As a young personal injury lawyer in North Carolina, John Edwards earned a reputation for turning down multimillion-dollar settlement offers on bets that jurors would award his clients more money at the end of a trial.
"The twelve souls who spend full days, full weeks, or sometimes long months sitting only a few feet from you get to know you almost as well as you know yourself," Edwards wrote in "Four Trials," his 2003 autobiography. "They take in every movement, fact, word, hesitation, and glance. My faith in the wisdom of ordinary people took root in the mill towns of my youth. But the juries of my adulthood deepened that faith."
Now the former U.S. senator and two-time Democratic presidential candidate is making the biggest courtroom gamble of his life — that a jury will clear him of alleged campaign finance violations and keep him from being sent to prison.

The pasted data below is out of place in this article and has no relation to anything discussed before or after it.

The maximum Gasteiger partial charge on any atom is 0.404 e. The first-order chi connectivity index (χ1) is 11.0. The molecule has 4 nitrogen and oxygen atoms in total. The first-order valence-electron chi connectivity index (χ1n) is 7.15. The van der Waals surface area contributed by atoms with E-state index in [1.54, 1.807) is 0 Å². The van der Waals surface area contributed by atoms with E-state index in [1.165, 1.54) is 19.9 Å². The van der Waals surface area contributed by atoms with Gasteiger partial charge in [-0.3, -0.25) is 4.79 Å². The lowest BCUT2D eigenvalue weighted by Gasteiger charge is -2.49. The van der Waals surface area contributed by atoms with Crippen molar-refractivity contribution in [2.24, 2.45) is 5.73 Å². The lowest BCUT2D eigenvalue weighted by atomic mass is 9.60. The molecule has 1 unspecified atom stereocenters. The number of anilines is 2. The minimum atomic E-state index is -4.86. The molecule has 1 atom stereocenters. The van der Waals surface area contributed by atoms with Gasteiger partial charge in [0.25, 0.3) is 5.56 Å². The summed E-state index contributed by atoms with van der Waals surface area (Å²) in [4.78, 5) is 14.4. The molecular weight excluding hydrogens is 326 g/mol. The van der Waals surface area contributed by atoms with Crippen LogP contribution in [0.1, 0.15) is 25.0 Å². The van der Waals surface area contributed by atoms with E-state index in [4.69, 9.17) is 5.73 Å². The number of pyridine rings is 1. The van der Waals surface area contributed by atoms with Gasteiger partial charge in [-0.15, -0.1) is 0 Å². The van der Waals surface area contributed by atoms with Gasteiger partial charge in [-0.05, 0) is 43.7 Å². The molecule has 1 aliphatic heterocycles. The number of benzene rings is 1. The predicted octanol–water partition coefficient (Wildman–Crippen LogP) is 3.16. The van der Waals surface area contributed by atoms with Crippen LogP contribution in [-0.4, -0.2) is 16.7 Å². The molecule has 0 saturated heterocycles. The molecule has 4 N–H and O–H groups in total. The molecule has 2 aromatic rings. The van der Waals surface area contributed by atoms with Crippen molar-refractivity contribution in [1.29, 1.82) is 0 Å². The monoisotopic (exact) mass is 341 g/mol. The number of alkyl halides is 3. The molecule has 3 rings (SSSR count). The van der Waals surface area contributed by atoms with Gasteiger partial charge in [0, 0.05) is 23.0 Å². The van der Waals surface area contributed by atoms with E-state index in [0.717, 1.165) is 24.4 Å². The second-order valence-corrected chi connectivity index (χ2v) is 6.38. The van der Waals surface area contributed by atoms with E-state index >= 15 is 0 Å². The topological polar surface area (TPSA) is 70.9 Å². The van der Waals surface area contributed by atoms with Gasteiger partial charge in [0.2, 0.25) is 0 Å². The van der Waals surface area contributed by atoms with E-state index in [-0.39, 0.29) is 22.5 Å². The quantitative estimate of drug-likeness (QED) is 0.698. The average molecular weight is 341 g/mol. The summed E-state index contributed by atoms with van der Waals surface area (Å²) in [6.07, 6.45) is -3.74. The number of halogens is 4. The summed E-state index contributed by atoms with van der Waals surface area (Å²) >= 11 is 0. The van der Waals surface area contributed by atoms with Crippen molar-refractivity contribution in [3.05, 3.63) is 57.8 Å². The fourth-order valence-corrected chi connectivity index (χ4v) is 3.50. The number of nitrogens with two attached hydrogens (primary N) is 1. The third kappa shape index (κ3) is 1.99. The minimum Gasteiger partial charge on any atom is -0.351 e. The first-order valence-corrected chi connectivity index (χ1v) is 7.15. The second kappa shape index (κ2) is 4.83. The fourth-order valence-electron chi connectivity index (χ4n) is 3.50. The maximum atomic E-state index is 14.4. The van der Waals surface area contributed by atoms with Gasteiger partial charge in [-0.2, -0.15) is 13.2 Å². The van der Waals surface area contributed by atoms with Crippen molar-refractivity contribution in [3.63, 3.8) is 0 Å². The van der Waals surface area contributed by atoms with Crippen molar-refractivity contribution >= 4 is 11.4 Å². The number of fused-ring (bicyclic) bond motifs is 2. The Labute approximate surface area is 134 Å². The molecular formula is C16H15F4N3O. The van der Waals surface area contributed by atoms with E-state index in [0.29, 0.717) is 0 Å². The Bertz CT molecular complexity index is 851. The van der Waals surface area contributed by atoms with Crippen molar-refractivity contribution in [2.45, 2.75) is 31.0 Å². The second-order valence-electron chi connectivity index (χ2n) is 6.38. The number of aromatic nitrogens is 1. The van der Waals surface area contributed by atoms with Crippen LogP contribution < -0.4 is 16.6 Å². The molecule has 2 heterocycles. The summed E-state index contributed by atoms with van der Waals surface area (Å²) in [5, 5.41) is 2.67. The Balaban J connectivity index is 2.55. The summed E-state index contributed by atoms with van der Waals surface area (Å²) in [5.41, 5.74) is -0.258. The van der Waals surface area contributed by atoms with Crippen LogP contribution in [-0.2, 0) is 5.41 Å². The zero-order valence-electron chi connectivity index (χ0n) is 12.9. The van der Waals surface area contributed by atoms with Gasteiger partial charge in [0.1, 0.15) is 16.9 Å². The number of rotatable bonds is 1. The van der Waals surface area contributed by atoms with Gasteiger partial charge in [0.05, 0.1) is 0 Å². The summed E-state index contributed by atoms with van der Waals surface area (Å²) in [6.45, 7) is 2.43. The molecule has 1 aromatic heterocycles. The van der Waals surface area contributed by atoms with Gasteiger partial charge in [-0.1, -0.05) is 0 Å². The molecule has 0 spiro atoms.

Jury selection for Edwards' criminal trial is set to begin Thursday in the Middle District of North Carolina. The sprawling 24-county federal judicial district includes the town where he grew up, Robbins, as well as dozens of other small communities where old textile mills now sit idle but evangelical churches are routinely full.
U.S. District Court Judge Catherine C. Eagles, who was appointed in 2010 by President Barack Obama, will preside. She said she expects the proceedings to last about six weeks.